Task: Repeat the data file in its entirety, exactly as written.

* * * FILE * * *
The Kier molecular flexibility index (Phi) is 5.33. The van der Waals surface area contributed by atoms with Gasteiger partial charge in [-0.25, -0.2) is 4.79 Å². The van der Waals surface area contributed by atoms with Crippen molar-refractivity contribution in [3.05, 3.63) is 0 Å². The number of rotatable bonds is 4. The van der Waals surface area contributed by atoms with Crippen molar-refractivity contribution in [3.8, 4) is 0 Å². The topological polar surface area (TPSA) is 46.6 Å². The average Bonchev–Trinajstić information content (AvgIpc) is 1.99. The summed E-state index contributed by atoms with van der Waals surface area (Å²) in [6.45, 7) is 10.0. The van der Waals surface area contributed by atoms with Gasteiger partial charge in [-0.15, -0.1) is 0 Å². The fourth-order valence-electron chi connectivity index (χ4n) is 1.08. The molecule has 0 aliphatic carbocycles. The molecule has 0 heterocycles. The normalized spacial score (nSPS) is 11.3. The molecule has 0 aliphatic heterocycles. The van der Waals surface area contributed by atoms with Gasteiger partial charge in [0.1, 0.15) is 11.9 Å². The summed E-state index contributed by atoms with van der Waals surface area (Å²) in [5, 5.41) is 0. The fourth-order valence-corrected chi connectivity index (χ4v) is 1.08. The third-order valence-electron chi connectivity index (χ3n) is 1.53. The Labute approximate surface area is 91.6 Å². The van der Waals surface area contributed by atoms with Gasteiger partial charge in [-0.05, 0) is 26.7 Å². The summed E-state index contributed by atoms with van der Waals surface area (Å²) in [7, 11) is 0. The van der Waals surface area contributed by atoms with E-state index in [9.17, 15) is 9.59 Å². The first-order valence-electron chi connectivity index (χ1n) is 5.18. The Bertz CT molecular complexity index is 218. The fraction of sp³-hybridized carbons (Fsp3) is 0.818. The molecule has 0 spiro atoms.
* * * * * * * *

The Kier molecular flexibility index (Phi) is 5.33. The van der Waals surface area contributed by atoms with Gasteiger partial charge in [-0.25, -0.2) is 4.79 Å². The van der Waals surface area contributed by atoms with Crippen molar-refractivity contribution in [3.05, 3.63) is 0 Å². The number of rotatable bonds is 4. The van der Waals surface area contributed by atoms with Crippen molar-refractivity contribution in [3.8, 4) is 0 Å². The topological polar surface area (TPSA) is 46.6 Å². The average Bonchev–Trinajstić information content (AvgIpc) is 1.99. The summed E-state index contributed by atoms with van der Waals surface area (Å²) in [6.45, 7) is 10.0. The van der Waals surface area contributed by atoms with Gasteiger partial charge in [-0.15, -0.1) is 0 Å². The fourth-order valence-electron chi connectivity index (χ4n) is 1.08. The molecule has 0 aliphatic carbocycles. The molecule has 0 heterocycles. The normalized spacial score (nSPS) is 11.3. The molecule has 0 aliphatic heterocycles. The van der Waals surface area contributed by atoms with Gasteiger partial charge in [0.1, 0.15) is 11.9 Å². The summed E-state index contributed by atoms with van der Waals surface area (Å²) in [5, 5.41) is 0. The fourth-order valence-corrected chi connectivity index (χ4v) is 1.08. The third-order valence-electron chi connectivity index (χ3n) is 1.53. The Labute approximate surface area is 91.6 Å². The van der Waals surface area contributed by atoms with Gasteiger partial charge in [-0.05, 0) is 26.7 Å². The summed E-state index contributed by atoms with van der Waals surface area (Å²) in [7, 11) is 0. The van der Waals surface area contributed by atoms with E-state index in [9.17, 15) is 9.59 Å². The first-order valence-electron chi connectivity index (χ1n) is 5.18. The Bertz CT molecular complexity index is 218. The fraction of sp³-hybridized carbons (Fsp3) is 0.818. The molecule has 0 spiro atoms.